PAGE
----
"The parents in rural areas have no choice but to allow their children to stay in school hostels.
"They send their kids to school to get an education, not to get converted," he added.

Giving a different view was lawyer Nizam Bashir, who practises in both the Shariah and civil courts.
He said the prevailing law on conversion of a minor is provided for under section 68 of the Administration of Islamic Law Enactment (Sabah) 1992, that states that parents consent is needed for the conversion of a minor below the age of 18.

Therefore, at first look, it appears that Yapoo might have recourse to impugn the conversion certificate.

However, Bashir added that the second limb of the section, where consent is required, may be unconstitutional.

This is because Article 11 of the Federal Constitution provides that every person has the right to profess and practice his own religion.

"As such, keeping in mind that the girl is not an infant, in the sense that she is not a child between 4 and 8, the pre-requisite of consent constitutes an unreasonable restriction and infringes her right under Article 11 of the Federal Constitution," Bashir added.

He also said that the other consideration as what constitutes the age of a minor, is seen differently from a civil perspective and Islamic law.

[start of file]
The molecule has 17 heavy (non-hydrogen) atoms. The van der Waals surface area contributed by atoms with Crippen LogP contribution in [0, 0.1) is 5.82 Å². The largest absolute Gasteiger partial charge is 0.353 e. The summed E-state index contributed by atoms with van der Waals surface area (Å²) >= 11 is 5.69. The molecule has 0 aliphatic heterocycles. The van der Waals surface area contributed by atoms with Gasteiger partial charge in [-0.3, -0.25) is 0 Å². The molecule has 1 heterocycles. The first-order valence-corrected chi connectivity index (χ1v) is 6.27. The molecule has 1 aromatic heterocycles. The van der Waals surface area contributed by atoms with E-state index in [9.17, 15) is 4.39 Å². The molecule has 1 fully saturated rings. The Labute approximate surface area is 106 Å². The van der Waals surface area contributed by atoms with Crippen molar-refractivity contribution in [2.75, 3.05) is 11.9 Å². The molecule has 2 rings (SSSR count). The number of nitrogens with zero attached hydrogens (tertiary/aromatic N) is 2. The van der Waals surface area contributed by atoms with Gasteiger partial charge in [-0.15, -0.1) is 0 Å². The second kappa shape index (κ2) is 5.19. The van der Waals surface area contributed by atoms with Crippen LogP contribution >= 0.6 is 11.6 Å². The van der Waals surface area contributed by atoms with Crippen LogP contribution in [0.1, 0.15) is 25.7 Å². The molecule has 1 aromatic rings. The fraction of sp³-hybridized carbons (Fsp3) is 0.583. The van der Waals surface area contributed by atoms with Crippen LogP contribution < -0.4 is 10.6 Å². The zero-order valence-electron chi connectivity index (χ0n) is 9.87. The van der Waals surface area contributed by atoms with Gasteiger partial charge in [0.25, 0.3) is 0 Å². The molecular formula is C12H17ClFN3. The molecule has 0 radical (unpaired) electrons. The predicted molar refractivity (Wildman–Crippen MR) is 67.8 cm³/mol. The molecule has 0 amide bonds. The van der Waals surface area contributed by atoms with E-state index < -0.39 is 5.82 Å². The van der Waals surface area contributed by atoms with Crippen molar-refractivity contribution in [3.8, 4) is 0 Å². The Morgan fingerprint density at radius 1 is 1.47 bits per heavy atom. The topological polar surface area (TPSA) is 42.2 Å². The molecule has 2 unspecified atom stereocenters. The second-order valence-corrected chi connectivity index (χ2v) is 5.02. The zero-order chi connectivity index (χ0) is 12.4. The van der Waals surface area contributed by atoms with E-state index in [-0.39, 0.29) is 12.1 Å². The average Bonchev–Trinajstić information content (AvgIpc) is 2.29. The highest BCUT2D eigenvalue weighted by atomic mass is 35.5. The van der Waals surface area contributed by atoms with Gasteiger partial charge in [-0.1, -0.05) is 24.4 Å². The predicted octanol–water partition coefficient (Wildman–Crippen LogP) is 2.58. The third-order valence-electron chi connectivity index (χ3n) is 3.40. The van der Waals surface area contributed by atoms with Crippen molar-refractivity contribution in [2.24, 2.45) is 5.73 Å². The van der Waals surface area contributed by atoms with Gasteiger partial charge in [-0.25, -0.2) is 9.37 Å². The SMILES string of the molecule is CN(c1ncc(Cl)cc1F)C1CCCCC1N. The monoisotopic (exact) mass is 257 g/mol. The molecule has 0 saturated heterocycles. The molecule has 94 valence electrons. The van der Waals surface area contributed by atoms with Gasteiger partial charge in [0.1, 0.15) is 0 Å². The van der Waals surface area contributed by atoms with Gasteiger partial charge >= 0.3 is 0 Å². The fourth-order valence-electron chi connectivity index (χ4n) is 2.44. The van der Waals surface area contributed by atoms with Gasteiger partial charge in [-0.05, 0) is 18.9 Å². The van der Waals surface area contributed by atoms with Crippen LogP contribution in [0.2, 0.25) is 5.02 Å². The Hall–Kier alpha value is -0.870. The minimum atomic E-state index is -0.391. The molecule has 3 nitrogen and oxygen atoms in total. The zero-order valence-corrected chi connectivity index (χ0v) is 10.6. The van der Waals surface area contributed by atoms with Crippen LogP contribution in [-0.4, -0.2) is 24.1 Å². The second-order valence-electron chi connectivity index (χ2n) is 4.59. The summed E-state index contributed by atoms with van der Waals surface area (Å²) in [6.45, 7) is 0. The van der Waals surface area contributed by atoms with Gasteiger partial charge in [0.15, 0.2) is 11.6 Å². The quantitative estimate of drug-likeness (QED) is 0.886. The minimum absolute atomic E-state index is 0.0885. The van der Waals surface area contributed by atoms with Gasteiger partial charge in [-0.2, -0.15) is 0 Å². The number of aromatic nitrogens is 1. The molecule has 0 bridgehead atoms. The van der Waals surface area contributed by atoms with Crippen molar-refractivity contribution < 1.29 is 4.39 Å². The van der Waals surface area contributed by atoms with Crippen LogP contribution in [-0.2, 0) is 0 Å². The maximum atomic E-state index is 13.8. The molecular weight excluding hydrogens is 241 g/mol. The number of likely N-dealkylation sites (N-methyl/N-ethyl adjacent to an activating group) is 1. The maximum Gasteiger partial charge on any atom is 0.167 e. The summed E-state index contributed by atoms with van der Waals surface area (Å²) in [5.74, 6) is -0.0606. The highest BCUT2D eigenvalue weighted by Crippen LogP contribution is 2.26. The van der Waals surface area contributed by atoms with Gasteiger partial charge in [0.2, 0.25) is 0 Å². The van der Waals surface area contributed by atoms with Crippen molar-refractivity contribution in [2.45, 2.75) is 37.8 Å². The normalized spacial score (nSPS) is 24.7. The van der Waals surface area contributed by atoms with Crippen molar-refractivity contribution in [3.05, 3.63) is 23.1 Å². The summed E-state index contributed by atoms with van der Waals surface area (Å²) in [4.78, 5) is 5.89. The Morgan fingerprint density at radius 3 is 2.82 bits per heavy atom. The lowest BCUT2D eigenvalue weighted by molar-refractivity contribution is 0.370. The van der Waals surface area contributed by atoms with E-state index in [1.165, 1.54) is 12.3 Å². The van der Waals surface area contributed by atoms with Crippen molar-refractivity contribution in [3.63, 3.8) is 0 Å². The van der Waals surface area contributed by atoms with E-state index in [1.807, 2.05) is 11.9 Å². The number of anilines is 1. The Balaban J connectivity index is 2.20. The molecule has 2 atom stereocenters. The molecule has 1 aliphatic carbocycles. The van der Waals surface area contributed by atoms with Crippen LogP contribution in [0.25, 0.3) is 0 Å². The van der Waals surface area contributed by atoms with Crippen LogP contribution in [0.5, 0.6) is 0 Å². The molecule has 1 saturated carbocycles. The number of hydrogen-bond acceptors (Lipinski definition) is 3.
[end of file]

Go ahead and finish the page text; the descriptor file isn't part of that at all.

He added that a 16-year-old might be considered a minor from a civil perspective but from an Islamic law perspective, the girl may have "come of age" or reached puberty, as Islam doesn't just look at age but also considers other biological factors to determine age of responsibility.

He added in such instances, the child should be interviewed by the appropriate authorities to determine if she has come of age and also whether she has converted willingly.

Bashir said this would also be consistent with Article 14 of the Convention of the Rights of Child, that a State shall respect a child's right to freedom of conscience and religion.

He said similar sentiments are expressed in Article 10 of the Cairo Declaration on Human Rights in Islam, that conversions through compulsion are prohibited in Islam.

"So, as Malaysia is a signatory to both documents, I think Malaysia's stand on this issue, whether as expressed by the Federal government or by a state government, should be identical irrespective of whether it is being expressed on an international front or the domestic front," Bashir said.

But he added that whether someone is a Muslim or not, should rightly be determined by the Shariah court, adding that civil courts cannot enter into "religious thickets" to determine this question.

"The only exception is the girl's father can fall back on neutral principle of law, where an applicant can rely on well-established principles of civil law to determine the question of his daughter's conversion.

"But for now, I can't think of any neutral principle of law to assist the father specifically, as I consider Article 11 to be superior as compared with Article 12 on this particular issue, where Article 11 guarantees every person of their freedom of conscience but Article 12 merely guarantees the right of a parent to determine the religion of a minor purely for religious instruction purposes," Bashir said.